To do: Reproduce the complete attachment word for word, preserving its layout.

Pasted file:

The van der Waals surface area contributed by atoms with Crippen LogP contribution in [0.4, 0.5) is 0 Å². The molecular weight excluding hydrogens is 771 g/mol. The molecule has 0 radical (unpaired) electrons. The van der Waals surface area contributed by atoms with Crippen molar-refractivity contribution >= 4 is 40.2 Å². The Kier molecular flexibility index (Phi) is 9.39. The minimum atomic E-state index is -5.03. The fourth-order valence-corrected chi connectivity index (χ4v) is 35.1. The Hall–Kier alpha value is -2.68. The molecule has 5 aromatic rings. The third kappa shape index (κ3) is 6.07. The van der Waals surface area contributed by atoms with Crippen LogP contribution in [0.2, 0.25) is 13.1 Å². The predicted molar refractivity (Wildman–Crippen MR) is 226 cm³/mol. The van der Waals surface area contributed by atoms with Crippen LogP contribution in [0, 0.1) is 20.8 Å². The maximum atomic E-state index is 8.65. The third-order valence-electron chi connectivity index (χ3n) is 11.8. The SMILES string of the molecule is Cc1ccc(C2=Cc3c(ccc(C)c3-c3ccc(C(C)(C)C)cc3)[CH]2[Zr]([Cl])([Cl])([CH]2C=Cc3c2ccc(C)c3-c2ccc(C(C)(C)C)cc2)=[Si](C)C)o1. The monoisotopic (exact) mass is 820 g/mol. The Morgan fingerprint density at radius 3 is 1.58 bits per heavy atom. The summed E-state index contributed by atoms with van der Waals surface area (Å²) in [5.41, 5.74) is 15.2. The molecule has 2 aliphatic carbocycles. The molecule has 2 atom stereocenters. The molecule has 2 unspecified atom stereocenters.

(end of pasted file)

The van der Waals surface area contributed by atoms with Crippen LogP contribution in [0.4, 0.5) is 0 Å². The molecular weight excluding hydrogens is 771 g/mol. The molecule has 0 radical (unpaired) electrons. The van der Waals surface area contributed by atoms with Crippen molar-refractivity contribution >= 4 is 40.2 Å². The Kier molecular flexibility index (Phi) is 9.39. The minimum atomic E-state index is -5.03. The fourth-order valence-corrected chi connectivity index (χ4v) is 35.1. The Hall–Kier alpha value is -2.68. The molecule has 5 aromatic rings. The third kappa shape index (κ3) is 6.07. The van der Waals surface area contributed by atoms with Crippen LogP contribution in [0.2, 0.25) is 13.1 Å². The predicted molar refractivity (Wildman–Crippen MR) is 226 cm³/mol. The van der Waals surface area contributed by atoms with Crippen LogP contribution in [0, 0.1) is 20.8 Å². The maximum atomic E-state index is 8.65. The third-order valence-electron chi connectivity index (χ3n) is 11.8. The SMILES string of the molecule is Cc1ccc(C2=Cc3c(ccc(C)c3-c3ccc(C(C)(C)C)cc3)[CH]2[Zr]([Cl])([Cl])([CH]2C=Cc3c2ccc(C)c3-c2ccc(C(C)(C)C)cc2)=[Si](C)C)o1. The monoisotopic (exact) mass is 820 g/mol. The Morgan fingerprint density at radius 3 is 1.58 bits per heavy atom. The summed E-state index contributed by atoms with van der Waals surface area (Å²) in [5.41, 5.74) is 15.2. The molecule has 2 aliphatic carbocycles. The molecule has 2 atom stereocenters. The molecule has 2 unspecified atom stereocenters.